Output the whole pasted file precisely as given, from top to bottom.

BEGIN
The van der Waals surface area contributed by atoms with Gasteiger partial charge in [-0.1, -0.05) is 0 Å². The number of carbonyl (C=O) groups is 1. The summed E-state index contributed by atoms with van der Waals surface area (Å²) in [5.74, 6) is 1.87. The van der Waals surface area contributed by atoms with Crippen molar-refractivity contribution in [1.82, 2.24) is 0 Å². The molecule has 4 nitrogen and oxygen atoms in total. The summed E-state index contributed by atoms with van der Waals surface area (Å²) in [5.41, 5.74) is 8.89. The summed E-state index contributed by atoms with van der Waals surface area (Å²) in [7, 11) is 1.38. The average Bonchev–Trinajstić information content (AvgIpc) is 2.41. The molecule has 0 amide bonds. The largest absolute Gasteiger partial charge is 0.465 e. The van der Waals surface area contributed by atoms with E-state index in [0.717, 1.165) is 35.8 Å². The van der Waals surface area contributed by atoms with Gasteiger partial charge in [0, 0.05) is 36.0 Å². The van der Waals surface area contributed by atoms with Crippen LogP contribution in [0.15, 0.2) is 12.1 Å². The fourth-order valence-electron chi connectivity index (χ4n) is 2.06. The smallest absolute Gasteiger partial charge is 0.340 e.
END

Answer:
The van der Waals surface area contributed by atoms with Gasteiger partial charge in [-0.1, -0.05) is 0 Å². The number of carbonyl (C=O) groups is 1. The summed E-state index contributed by atoms with van der Waals surface area (Å²) in [5.74, 6) is 1.87. The van der Waals surface area contributed by atoms with Crippen molar-refractivity contribution in [1.82, 2.24) is 0 Å². The molecule has 4 nitrogen and oxygen atoms in total. The summed E-state index contributed by atoms with van der Waals surface area (Å²) in [5.41, 5.74) is 8.89. The summed E-state index contributed by atoms with van der Waals surface area (Å²) in [7, 11) is 1.38. The average Bonchev–Trinajstić information content (AvgIpc) is 2.41. The molecule has 0 amide bonds. The largest absolute Gasteiger partial charge is 0.465 e. The van der Waals surface area contributed by atoms with E-state index in [0.717, 1.165) is 35.8 Å². The van der Waals surface area contributed by atoms with Gasteiger partial charge in [0, 0.05) is 36.0 Å². The van der Waals surface area contributed by atoms with Crippen LogP contribution in [0.15, 0.2) is 12.1 Å². The fourth-order valence-electron chi connectivity index (χ4n) is 2.06. The smallest absolute Gasteiger partial charge is 0.340 e.